10 comments on “Breathing Technique for Rowing

  1. Maybe, I’m an outlier, but I tend to breathe twice per stroke. I exhale on recovery and at the end of the drive. This seems to fit with the 18-20 stroke rate for lower intensity and 30 and up for more intense efforts.

    • Hi Greg, absolutely…this is a bit of an oversimplification. I tend to breathe twice per stroke as well, one full cycle on the drive and one on the recovery, maybe with not quite as full a breath on the former. I try to get fully empty right before the catch. See you at Masters Nationals?

  2. So you are saying I am doing this wrong. I will try to pay attention to it on my erg session this afternoon because I don’t know exactly how I breathe. I am sure I exhale on the finish though, and I suspect I breathe twice per stroke.

  3. Well, I’m not sure I’m saying you are doing it wrong – everyone is different and you should find your comfort zone because that will help you perform better. Try to pay attention to how you are breathing this afternoon, and experiment with changing your breathing pattern – you may see an improvement in your length at the catch. Breathing twice per stroke is absolutely the way to go when working hard – I would just time one of your exhalations on the recovery and see if that helps you.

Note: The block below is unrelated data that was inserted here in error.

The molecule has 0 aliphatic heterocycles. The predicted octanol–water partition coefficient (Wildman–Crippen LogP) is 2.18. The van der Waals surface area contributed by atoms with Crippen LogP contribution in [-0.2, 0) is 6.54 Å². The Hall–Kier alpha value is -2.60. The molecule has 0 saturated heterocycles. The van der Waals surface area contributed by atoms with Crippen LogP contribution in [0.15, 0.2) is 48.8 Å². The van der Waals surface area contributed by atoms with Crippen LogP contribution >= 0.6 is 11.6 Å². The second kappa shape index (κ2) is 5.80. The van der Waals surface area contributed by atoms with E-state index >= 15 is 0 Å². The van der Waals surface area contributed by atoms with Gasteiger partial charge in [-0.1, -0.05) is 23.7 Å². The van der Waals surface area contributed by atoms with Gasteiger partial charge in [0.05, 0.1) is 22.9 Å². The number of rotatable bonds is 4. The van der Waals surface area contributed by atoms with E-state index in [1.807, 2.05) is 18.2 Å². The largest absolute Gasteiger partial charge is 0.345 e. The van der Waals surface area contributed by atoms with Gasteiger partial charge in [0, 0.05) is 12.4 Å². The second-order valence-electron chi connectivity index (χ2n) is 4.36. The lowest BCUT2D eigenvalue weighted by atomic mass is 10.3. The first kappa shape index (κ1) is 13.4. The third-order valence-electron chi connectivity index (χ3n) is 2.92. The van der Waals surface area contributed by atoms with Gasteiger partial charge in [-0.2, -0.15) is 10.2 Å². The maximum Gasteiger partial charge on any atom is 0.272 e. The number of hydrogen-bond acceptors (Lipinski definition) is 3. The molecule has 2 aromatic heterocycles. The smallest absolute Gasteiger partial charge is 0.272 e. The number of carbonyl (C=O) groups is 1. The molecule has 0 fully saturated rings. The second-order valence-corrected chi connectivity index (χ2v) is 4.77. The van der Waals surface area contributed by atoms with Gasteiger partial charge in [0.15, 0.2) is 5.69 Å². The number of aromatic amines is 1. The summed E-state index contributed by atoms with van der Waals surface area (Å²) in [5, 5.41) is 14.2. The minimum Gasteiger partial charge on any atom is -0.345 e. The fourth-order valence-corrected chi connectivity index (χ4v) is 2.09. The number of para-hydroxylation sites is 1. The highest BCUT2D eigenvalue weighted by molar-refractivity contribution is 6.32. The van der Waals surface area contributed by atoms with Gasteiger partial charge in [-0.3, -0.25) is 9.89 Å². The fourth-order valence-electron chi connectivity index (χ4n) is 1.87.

• I did pay attention to it, and guess what? When I breathe twice, I exhale just before the catch and at the end of the drive, just before the finish. I also noticed that the drive is “small inhale, big exhale” and the recovery is “big inhale, small exhale”. I think it is a pretty optimal way to breathe.

  4. I have to disagree with the advice on this article. The highest load on the back is at the catch while your legs are picking up the weight of the boat or the wheel of an erg. At the finish, the abs are not supposed to be stopping the upper body swinging into the bow. Instead, the arms draw the oar or handle and stop the upper body.

    Also, exhaling activates the muscles that support the spine. Exhaling during the drive is advised (look at Volker Nolte’s ‘Rowing Faster 2nd Edition). Most rowers will star with one full breath per stroke inhaling on the recovery. As intensity increases, many will switch to two breaths per stroke. There is an exhalation during the drive followed by an inhalation and exhalation during the recovery and a quick (not full) inhalation just before the catch.

  5. I agree with Sculler x. 2 breaths – out for the catch and release. Most top scullers seem to do this. Also I advise to do it ALWAYS, so that it becomes an ingrained part of your rhythm.
    Have fun.

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